Meanwhile, the state is studying the idea of switching to a 401(k) or hybrid system. From the Register:

Gov. Terry Branstad said in January that commitments already made to state and local government workers will be honored, but a state task force will review possible long-term changes to Iowa public employees’ pension programs. Among key changes that will be studied will be whether to offer a 401(k)-style defined contribution retirement plan, which doesn’t promise a monthly check like the traditional defined benefit pension program now offered by IPERS, the governor said. Many Iowa businesses have switched to 401(k) plans.

Chicago Pension Bill Vetoed By Illinois Gov. Rauner

Illinois Gov. Bruce Rauner vetoed a bill last week that would have raised contribution rates and lowered the retirement age for members of Chicago’s Municipal and Laborer’s pension funds.

Chicago Mayor Rahm Emanuel had been pushing hard for the bill.

More from CBS:

The Illinois Governor vetoed help for Chicago’s Municipal and Laborer’s pension funds. He thinks the bill would create an unsustainable funding schedule and lead to tax increases without solving the real problem. Mayor Emanuel urged Rauner to approve the measure last week.

“The first step on the road to ensuring and securing our pensions and our financial and fiscal stability would be to sign that bill,” Emanuel said.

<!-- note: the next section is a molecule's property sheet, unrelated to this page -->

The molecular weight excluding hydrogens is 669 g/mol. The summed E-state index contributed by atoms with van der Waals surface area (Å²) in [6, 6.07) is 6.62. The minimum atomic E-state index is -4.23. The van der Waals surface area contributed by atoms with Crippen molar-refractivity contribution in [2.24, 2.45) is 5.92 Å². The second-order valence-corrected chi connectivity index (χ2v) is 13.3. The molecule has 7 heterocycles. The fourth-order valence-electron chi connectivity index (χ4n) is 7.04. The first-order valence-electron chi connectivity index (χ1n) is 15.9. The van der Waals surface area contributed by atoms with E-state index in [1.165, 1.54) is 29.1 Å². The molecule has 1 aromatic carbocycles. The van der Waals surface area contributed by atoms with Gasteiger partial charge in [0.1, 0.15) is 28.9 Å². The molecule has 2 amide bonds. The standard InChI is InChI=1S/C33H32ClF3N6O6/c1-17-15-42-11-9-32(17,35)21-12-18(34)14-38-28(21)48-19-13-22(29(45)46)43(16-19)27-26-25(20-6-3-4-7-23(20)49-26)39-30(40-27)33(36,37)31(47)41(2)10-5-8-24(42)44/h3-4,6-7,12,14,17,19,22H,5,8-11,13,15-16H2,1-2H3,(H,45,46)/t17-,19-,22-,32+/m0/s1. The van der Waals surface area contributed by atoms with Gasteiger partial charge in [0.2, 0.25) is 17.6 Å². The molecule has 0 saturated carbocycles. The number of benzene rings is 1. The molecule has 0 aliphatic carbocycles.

Rauner is instead touting legislation to give Chicago schools a year of pension relief. His measure would also change the pension system in Illinois. Emanuel said it’s not right that his reform is permanent, while the $215 million for the schools is a one-time action.


Class Action Suits Led By Pensions Rise For 3rd Straight Year: Report

Credit: Cornerstone report
Credit: Cornerstone report

The percentage of class action lawsuits with pension funds as lead plaintiffs has risen for the third consecutive year, according to Cornerstone Research.

The report analyzed trends in class action lawsuits in 2016; a few tidbits on institutional investors:

Screen Shot 2017-03-24 at 10.18.40 AM

View the full report here.

NJ Poised To Spin Off Investment Management for Public Safety Pension

New Jersey currently places the assets of all its pension systems in a $71 billion pool, which is managed by the State Investment Council.